Arabs do not hate Westerners, not the ordinary people, but they do hate Western politicians who, with the pretext of bringing them democracy, interfere in the internal affairs of their country, sometimes very dangerously, like the tourist who dares cross the streets of Cairo, completely unaware of the unwritten codes of conduct between drivers and pedestrians.
“It’s suicidal, isn’t it?”
Terrified, Monica, my colleague from London, clung to my arm; she did not smile but nodded her head without even looking at me. We were crossing the bustling streets of the noisy and crowded al-Tahrir Square (Maydan al-Tahrir) in downtown Cairo. I was manoeuvring our way through the middle of the street, slithering through the slim gaps between fast cars and other pedestrians, trying to cut a way through, trying to get to the other side of the road. As I was thinking that my silly comment had been inconsiderate, Monica said it was almost impossible for her to figure out how to cross the square safely without me. I was arrogantly flattered! But the truth is things in Cairo are different from what she is used to in London. There are no pedestrian crossings, no traffic lights; no slow-down by drivers to let her set foot on the street.
To cross streets in Cairo and many other Arab cities safely there is a whole code of unwritten rules between drivers and pedestrians, and even indifferent policemen. You have to master certain gestures of body language and eye contact, leaning forward or backward, moving or stopping, heading out fast or slowing down all at the right time. If you don’t know the code, don’t cross the road – or you risk your life, and other lives.
A code is exactly what Americans and British soldiers are missing as they are facing death everyday, road-crossing a muddy uncharted terrain. With no road code everybody dies. But the frightening reality is that the West believes in its miraculous capacity for quick “fixing”. A messy situation such as the Iraqi one, which they have actively contributed to creating over decades, could be fixed through a holiday-like excursion! Under this agenda of fixing Iraq and “bringing democracy and freedom” to its people, everybody is disgusted by the many other added interests!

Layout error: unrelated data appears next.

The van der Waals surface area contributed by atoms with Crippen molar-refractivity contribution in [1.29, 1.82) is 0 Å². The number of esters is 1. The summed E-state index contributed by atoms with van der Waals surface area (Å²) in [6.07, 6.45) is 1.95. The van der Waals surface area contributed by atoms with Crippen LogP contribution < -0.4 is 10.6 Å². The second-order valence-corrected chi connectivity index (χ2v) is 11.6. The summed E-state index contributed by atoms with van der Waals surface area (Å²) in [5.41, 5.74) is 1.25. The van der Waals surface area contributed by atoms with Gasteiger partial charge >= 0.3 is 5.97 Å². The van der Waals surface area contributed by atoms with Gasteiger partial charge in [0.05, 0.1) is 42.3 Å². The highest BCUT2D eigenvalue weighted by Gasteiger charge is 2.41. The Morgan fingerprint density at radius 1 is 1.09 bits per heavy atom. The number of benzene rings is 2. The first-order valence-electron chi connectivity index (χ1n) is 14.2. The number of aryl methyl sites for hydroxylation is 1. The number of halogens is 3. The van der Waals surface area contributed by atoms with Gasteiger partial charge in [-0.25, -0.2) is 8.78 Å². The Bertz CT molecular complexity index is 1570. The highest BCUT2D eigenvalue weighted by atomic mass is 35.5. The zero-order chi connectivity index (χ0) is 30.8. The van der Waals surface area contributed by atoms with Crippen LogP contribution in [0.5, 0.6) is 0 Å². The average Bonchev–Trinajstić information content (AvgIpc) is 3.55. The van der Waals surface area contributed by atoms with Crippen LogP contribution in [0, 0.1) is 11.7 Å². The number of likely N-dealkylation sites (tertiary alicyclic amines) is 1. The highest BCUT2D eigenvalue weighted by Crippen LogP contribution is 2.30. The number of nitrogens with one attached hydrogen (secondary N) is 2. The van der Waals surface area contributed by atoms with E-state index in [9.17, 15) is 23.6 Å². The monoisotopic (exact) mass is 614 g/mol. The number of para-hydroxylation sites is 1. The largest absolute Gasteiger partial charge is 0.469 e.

Monica was wise enough not to suggest suddenly starting to erect traffic lights or imposing pedestrian crossings overnight at al-Tahrir Square believing that she, the foreigner, can “fix it”. “We don’t want you, Brits and Americans, to surge into our country to fix it.” This is the message that almost everyone here, in Cairo, gives me. Nada, the panting bosomed belly dancer who’s just finished a dazzling round of performances, tells me that she loves seeing Western people cheering her when she performs at al-Haram Street night club. But she hates it when they kill “my brothers and sisters in Palestine and Iraq, saying that they are doing good things to them.”
In Egypt, where I travelled to investigate “Why do Arabs Hate the West” and collect my findings for a British TV documentary, the road-crossing code analogy hit me on the very first day. It stayed with me over the ten days that I spent there. I interviewed all sorts of people: men and women passing by, drivers, belly dancers, intellectuals, shoppers, politicians, academics, artists, pop stars and many others. I spoke with highly politicised leftists, Islamists (moderates and fanatics), liberals and others, and discussed the Iraq war and the question of Palestine over smoking shisha (hubbly bubbly) with completely apolitical Muslims and Christians.